Anatomy of a failure
On the roughly one-year anniversary of this apparently WAAAY overly ambitious Web site, I am trying to figure out the reason for the parts that are really not working well at all. Specifically: The Network "problem solving forum" has turned out to be anything but, because almost no activity takes place on this bulletin board.
The ICCFA Network used to be hosted on Yahoo Groups and there was a solid bloc of 25 people who regularly posted questions and answers. Twenty-five out of a total member base of probably 10,000 people is, we must admit, a lesser proportion, and Yahoo was a pain for me to deal with; so it seemed logical that getting everyone onto a locally managed Web site in larger numbers would result in a better Network. And ostensibly it seemed to be poised to succeed because we got a lot of folks to sign on. Right now The Network has over 250 members.
But hardly anyone ever participates, and when someone posts a question there are few responses - and nary a "discussion" takes place.
Now, if you peruse the gamut of online forums in this industry, you will see they constitute a pretty depressing array of social venues. The typical bulletin board has few messages, many being very old, and one or two people providing the majority of interactions (with at least one of the two working for the organization hosting the forum). Our experience with The Network is not singular.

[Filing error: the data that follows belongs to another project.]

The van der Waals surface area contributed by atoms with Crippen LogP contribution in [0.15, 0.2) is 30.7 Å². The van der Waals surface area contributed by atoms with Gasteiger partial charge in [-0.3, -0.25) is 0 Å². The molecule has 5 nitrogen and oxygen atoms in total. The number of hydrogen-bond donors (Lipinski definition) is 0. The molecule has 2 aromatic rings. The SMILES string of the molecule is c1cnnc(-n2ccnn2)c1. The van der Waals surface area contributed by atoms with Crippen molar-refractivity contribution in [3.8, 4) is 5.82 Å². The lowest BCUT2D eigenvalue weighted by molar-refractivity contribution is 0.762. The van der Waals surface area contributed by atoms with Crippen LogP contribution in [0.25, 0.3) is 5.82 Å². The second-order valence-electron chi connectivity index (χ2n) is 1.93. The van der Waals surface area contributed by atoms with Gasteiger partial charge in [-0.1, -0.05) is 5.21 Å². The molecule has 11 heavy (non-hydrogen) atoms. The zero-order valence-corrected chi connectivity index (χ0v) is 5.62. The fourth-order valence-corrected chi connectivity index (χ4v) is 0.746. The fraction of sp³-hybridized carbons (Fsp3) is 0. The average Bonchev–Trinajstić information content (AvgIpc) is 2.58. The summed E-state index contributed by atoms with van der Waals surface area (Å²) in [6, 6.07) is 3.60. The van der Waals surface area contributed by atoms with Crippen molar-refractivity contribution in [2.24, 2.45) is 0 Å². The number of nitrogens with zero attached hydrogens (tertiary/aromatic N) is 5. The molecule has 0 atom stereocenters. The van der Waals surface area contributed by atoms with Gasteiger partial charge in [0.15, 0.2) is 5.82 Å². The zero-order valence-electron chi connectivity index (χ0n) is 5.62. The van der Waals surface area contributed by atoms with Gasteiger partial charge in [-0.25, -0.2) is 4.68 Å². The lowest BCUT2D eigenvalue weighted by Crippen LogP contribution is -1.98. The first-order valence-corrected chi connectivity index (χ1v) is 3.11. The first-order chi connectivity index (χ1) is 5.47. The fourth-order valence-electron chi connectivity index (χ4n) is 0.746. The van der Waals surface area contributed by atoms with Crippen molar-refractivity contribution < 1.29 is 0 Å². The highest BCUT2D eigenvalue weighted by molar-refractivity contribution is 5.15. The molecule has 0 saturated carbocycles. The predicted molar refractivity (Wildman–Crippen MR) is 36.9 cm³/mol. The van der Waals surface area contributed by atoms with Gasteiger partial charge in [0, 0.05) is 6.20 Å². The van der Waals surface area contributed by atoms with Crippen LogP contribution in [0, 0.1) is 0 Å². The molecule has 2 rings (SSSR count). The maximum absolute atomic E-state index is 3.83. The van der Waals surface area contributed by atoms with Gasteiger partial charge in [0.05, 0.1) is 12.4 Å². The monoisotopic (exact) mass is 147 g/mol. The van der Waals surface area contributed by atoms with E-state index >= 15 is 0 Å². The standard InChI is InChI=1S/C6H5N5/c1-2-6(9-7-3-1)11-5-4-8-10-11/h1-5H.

Yet outside our industry online forums can be extremely active places for discussion and problem solving. I personally frequent several that have thousands of participants, where any question is likely to receive a huge number of responses. In theory, the concept can work. So far no one I know of has cracked the code on making it work in our industry.
Therefore I just sent out a call to the 250+ members of The Network to tell me why they don't use it, and I asked them to be completely honest. What is the point of failing if you can't learn from the experience? I have some ideas about why we have failed so far, including the technical aspects of this Web site and the possibility we are providing a solution in search of a problem - think "social networking" technology in our industry as a hammer in search of a nail. But I could well be wrong, and since I am the guy who set this up that is probably a safe bet.
I have received a whole lot of responses just in the half hour since I sent out the request for comments, and so far the gist is: Whoa! this will not be a simple fix, and in fact the project now has my head swimming. Well, if you are going to fail, what's the point of being one foot underwater when you could be 20 fathoms - and indeed this failure now has the mark of "epic" all over it.
I will be sure to let everyone know if I find a way back to the surface.
UPDATE - Feb. 9, 2010: Thanks to everyone who has e-mailed feedback so far. We will be dramatically reconfiguring the interactive elements of this site. Stay tuned.